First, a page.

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Small Changes Help Restore the Wild in This Back Yard

By Chuck Reed

Photos by Chuck Reed

With just over an acre of land on which our house sits, we can’t go big. We can, however, make a big difference. We garden for birds and pollinators. Our house is surrounded by “natural like” gardens we tend to. Paths are bordered with small diameter logs or even large tree limbs that we have gathered, some from our own trees. They rot slowly and the decaying wood is a great place for birds to find insects.

We plant to provide food and cover for wildlife. It’s amazing what we’ve learned and seen. We try to correct our previous planting mistakes so that what is growing is beneficial to critters rather than ornamental. And yes, we’ve made mistakes for sure. But our successes are on the move. We now see common and unusual migrating birds that we would never see without our gardens.

We had a female rufous hummingbird stay here a while this year. She showed up in late July and is now on record with the Augusta Bird Club as the earliest known rufous to visit Augusta County. We have lots of coral honeysuckle, which hummers like.

Brush piles dot around our house. I call them wren dens as wrens love them. Milkweed is allowed to grow as well as goldenrod and other things people often remove. We do use mulch to help us somewhat control unwanted things, about 30 yards of mulch each year. I’m less concerned about how humans perceive our gardens and more concerned how wildlife perceive it. We have sage that grows around 4’ tall and then droops down from its own weight. To the everyday human eye it may seem unkempt, but we’ve not received a single complaint from the multitudes of pollinators that visit it each summer!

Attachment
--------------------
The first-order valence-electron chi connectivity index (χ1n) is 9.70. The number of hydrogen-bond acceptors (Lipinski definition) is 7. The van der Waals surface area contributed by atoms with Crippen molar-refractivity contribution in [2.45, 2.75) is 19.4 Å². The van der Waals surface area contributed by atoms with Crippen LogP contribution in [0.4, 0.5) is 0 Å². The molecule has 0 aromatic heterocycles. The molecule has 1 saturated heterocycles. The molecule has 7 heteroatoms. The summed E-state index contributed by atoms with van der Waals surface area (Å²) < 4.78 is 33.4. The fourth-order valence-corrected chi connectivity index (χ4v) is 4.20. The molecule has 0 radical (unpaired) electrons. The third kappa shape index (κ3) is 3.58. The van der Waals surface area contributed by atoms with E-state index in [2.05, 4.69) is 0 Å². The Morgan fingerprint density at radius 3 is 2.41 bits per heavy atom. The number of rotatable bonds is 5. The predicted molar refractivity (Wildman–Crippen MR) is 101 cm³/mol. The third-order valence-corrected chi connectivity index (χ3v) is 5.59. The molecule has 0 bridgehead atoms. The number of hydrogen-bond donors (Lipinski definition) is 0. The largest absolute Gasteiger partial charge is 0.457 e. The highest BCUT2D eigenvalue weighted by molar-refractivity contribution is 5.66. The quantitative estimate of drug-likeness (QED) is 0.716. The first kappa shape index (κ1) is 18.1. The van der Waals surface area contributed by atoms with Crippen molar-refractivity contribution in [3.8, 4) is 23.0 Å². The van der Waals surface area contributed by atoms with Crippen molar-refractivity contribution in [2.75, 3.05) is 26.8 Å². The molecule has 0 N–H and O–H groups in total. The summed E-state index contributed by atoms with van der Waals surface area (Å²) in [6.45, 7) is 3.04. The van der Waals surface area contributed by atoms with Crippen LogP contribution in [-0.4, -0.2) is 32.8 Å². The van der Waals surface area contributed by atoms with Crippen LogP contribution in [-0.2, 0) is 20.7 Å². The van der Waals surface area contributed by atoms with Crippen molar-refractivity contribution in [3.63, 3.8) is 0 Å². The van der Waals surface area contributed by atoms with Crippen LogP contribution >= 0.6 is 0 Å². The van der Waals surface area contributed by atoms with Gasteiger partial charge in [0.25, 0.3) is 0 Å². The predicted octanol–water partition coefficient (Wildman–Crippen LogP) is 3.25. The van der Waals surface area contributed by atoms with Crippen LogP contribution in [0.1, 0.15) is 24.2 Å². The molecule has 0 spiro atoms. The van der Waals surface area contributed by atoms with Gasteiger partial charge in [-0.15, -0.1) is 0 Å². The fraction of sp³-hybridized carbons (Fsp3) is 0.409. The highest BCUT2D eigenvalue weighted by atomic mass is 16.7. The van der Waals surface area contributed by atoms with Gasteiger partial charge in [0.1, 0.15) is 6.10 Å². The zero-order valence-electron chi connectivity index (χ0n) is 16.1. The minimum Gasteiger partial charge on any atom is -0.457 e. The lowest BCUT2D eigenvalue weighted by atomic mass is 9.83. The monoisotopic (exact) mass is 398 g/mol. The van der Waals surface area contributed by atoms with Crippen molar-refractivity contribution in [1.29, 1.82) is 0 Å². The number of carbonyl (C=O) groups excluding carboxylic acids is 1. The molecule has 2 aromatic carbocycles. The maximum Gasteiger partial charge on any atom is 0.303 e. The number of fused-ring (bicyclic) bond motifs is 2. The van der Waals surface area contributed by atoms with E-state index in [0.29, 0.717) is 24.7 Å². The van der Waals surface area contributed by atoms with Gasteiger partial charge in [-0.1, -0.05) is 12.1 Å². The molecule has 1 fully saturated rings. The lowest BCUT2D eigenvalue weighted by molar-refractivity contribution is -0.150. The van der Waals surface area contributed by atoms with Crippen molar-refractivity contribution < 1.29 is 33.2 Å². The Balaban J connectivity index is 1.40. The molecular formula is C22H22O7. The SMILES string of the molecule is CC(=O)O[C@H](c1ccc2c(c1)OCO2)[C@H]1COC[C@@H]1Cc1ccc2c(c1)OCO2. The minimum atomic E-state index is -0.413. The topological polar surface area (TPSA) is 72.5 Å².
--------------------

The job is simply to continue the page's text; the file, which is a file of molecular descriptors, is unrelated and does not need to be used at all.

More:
Fresh shallow water is available throughout the garden year round. Small rock piles and large tree logs are also in the garden. For us, it’s like an experiment—if it works, we continue; if not, we try something else.

In the peak of summer I’ve often wondered how many living things (not plants but insects, birds and critters) are in our garden at any one time. It’s a lot! It’s cool that our passion is but a step outside of our door. Nothing flashy here. Just an ongoing attempt to give back. And what’s great is our giving back is rewarded with beautiful wildlife. The work (exercise) is good for us and the things we see and hear are good for our minds and souls.

It’s important to know that small doesn’t mean unimportant. If we can accomplish what we have with as little as we have then small is very important. I could live out my life like this and never be happier.

Chuck Reed
Spottswood, Virginia

  • January 25, 2022